“Youth is taking up a big part of my time right now,” he said, explaining that he meets with between 10 and 12 youth members each week. The youth group meets Wednesday nights from 6:30 to 8 p.m. and is open to all youth in grades seven through 12. “I’m encouraged with that number. We have some new faces this year.”
According to Ryver, the hiring of Twigg is something new for the congregation, which has never had another person on staff.
“We’ve never hired anyone here,” said Ryver of the church that doesn’t even employ a secretary. “Our ministry leaders are awesome, but we knew we needed help.”
Ryver said that after reviewing applications from as far away as Africa and Britain, Twigg’s philosophies and ties to the area made him the perfect fit for the church.
“God brought us Curtis, [and] it’s nice to have someone on staff,” he said. “We’re hoping he can help raise our young people to be excited about Christ.”
Although only a few months into his new position, Twigg said he is looking forward to building relationships with the church families, and helping the youth become disciples of Christ by instilling in them a God-based foundation that they will want to share with others.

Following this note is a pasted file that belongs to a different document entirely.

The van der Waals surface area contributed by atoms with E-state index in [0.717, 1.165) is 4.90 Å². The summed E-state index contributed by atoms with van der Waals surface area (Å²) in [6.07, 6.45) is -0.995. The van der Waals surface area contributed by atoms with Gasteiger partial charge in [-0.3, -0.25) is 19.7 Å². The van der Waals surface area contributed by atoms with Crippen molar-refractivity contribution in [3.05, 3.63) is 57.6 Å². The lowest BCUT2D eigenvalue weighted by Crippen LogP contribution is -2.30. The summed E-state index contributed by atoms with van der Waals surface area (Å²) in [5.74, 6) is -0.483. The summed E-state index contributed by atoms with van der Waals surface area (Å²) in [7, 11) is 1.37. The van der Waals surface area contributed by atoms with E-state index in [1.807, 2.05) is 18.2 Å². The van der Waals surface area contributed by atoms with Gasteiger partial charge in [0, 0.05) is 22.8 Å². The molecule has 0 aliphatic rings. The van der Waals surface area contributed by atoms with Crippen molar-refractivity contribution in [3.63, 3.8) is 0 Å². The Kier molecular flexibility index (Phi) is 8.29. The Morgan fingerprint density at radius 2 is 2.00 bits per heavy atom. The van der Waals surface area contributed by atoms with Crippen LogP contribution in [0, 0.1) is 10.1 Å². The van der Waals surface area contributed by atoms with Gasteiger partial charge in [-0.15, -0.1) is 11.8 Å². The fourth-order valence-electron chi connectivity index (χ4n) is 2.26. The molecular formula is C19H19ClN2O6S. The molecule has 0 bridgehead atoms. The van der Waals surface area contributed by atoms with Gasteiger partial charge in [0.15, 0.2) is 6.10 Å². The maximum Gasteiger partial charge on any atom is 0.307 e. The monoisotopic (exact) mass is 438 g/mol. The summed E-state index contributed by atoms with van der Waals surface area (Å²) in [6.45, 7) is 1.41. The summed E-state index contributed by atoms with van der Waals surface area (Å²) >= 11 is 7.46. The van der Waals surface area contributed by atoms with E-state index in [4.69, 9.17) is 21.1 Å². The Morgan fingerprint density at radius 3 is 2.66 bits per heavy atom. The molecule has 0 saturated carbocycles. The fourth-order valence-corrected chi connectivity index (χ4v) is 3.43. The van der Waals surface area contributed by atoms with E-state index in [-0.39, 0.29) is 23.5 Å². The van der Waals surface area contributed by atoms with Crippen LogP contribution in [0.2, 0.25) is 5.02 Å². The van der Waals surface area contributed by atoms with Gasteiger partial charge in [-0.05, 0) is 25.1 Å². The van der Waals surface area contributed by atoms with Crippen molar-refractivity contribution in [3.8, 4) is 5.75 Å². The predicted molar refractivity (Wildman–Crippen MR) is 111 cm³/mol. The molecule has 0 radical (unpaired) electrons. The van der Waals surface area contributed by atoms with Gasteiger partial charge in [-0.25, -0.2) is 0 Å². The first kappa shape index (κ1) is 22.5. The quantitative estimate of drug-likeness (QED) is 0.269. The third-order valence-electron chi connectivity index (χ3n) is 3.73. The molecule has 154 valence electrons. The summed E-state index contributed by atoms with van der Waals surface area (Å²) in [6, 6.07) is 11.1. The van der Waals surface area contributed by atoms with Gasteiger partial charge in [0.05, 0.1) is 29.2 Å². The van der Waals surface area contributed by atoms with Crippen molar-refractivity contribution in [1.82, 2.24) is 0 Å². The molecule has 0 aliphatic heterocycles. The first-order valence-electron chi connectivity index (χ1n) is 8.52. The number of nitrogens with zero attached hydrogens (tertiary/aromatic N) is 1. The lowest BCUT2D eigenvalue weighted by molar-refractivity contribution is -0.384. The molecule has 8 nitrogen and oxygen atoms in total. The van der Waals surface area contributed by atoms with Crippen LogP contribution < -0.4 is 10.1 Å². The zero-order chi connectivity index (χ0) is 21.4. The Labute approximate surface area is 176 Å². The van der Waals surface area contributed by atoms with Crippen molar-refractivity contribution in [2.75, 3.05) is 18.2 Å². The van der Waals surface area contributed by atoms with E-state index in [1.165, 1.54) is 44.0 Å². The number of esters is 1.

“I hope to see these teens stepping into leadership roles and owning this youth group,” he said. “I think it’s important for kids to see their faith happening in the here and now.”
SLIGO – Sligo Borough Council voted to not accept a letter of resignation from council member Wayne Meier at its October meeting.
The letter from Meier was dated Sept. 12, and stated that his resignation was effective immediately after he read the article in The Leader-Vindicator on Sept. 11 about the apparent member shortage at monthly meetings.
“I know I am not going to be able to attend meetings on a regular basis in the near future,” wrote Meier. “It’s not fair to the community or the other board members for me to hold the position.”